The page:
Inside Quartz’s email newsletter strategy

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With publishers refocusing on direct connections with their audience, email newsletters are critical. Quartz has bet on email from its earliest days.

On this limited edition episode of the Digiday Podcast, where we invite guests to dive deep into the mechanics of making products that make money, Quartz’s chief product officer and executive editor Zach Seward, gave us an in-the-weeds look at what makes a great email.

“If we just launched with a website, something would be missing and that was a daily touch point with readers. We knew our greatest overall growth was going to come from the website on the back of social media but we didn’t want to neglect email,” Seward said. “Most organizations’ emails were a list of links [to stories] published that day or week. Our main strategy was to create a great email that you can read entirely in your inbox but you don’t have to click the links. The KPI is open rates. We want you to open it, love it and then open it again the next day. We check the main active users, who open at least once a week, in a week across all our emails sent that week. Active matters. I’m sure we’ve been guilty of quoting how many subscribers we have whether they’re living people or not. But certainly, all we care about is actually opening it. That’s not possible just the website.”

Seward discusses the nuts and bolts of making email work: creating a new newsletter, monetization, design, subscriber acquisition, engagement and more. Edited highlights below.

Newsletter engagement is crucial.
“We have two daily emails: Quartz Daily Brief and Quartz Obsession. The Daily Brief, for five years, has only been text. It’s written and designed just like a trusted advisor tapped out this email. At the end of the email, we have a kicker and it ends with a cheesy joke and it’s very obvious that a human has written that joke for you. The fascinating thing we found was that by far, that’s the number one thing we get feedback on from our email. It’s not because it’s funny but there’s a human on the other end.”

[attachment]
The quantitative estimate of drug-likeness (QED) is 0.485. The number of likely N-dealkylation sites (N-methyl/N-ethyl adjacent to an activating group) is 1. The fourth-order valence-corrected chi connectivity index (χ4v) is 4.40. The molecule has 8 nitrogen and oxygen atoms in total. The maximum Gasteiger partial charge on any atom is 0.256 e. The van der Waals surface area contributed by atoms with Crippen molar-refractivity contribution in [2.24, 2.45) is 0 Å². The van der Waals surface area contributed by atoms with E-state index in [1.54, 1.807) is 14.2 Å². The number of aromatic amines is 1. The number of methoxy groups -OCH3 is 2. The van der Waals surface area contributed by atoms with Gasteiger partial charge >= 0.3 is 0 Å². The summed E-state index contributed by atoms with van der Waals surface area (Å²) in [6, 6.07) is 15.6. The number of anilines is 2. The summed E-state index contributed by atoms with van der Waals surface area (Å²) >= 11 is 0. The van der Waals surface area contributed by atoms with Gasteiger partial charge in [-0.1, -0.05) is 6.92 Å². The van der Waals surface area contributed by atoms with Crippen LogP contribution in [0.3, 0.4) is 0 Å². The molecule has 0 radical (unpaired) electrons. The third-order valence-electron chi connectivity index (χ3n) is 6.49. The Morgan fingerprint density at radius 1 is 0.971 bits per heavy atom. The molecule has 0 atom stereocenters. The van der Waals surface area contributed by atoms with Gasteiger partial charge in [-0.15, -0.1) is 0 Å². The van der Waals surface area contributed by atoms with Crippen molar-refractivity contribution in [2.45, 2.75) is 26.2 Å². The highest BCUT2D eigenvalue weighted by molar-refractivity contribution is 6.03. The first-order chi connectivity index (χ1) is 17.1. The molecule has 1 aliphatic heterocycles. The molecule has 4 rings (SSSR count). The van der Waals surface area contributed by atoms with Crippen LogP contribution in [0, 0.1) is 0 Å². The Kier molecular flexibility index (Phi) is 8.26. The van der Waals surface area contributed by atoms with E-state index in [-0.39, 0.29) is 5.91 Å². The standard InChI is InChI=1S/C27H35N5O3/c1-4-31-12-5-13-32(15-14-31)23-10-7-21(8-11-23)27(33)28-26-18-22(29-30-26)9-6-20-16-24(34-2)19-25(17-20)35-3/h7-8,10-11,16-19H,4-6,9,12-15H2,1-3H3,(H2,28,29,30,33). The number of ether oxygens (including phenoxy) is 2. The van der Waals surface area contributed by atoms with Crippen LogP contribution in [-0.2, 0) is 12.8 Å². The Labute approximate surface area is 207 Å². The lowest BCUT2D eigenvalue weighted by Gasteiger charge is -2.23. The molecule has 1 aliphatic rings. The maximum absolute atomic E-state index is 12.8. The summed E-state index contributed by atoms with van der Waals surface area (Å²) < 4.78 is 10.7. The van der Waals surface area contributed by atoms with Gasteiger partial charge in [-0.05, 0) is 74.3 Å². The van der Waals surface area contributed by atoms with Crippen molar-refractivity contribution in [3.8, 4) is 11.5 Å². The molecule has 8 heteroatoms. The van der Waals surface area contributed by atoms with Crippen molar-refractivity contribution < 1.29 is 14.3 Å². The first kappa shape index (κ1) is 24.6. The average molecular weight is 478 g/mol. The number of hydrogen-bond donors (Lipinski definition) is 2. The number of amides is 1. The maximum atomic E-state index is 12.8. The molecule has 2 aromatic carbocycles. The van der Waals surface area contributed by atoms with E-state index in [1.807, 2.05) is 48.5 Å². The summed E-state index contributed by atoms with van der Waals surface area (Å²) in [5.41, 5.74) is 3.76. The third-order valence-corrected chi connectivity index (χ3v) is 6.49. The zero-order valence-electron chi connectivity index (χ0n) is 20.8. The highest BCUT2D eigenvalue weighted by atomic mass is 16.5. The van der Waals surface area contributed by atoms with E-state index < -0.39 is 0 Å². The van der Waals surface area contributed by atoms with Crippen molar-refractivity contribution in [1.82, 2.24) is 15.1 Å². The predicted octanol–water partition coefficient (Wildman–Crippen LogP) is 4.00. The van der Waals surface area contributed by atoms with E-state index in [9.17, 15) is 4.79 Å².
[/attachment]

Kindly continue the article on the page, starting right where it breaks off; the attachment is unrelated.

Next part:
A differentiated email product performs better in the advertising marketplace.
“I bet our monetization of emails is better than average. For one, we sell it as a separate box. Typically, email advertising is bought at the bottom of the barrel. We’re selling emails at the same kind of CPMs that we’re selling on other products. At the start, it was an add-on. But quickly, it became its own thing. Now, we have clients who just buy the Daily Brief or Obsession. The fact that it’s designed and written as a separate product is related to how we’re able to monetize it as a separate product. A link email would be less likely to be credible in the marketplace as some separate product you own.”

The design constraints can sometimes be beyond control.
“It’s impossible to do complex designs well across a ton of email clients. We regularly put an emoji in our subject lines and it’s a nightmare. It would be great if everyone used a single email client. At this point, we support any browser with more than one percent usage and the same calculation for email clients. There have to be at least a dozen users. It became a particular challenge when we got around to building Quartz Obsession. Most of the major email clients now support web-like behavior. So we used complex designs and interactivity. We have whimsical poll questions and you can pick your answer in the email, it makes a call to our server, which responds with the results and updates the display right there. Dynamic emails have been used in e-commerce and we thought the support for it from Gmail was a game changer. People like it and it keeps them coming back.”

Emails can’t be scaled.
“A consequence of our email strategy, which is a bespoke product written for this experience by humans, is that you can’t verticalize it and do 20 of them. There’s a trade-off. We’ve done some vertical emails and some are successful. Quartzy and Quartz Africa Weekly are a great example. It’s been difficult to replicate the kind of strong engagement 20 times over. We’ve not seen value in having 20 emails with a few thousand subscribers each. We didn’t see it as something that would work and scale well.”

Engagement is better than re-engagement.
“It’s so hard to re-engage. I hesitate to say it’s a lost cause but getting you engaged when you initially sign up is the more effective strategy. The Taboola problem is that you don’t get a negative signal. In any product you’re choosing to put in front of the reader, there is a serious lack of the negative signal to truly make a judgment on how much is too much?”

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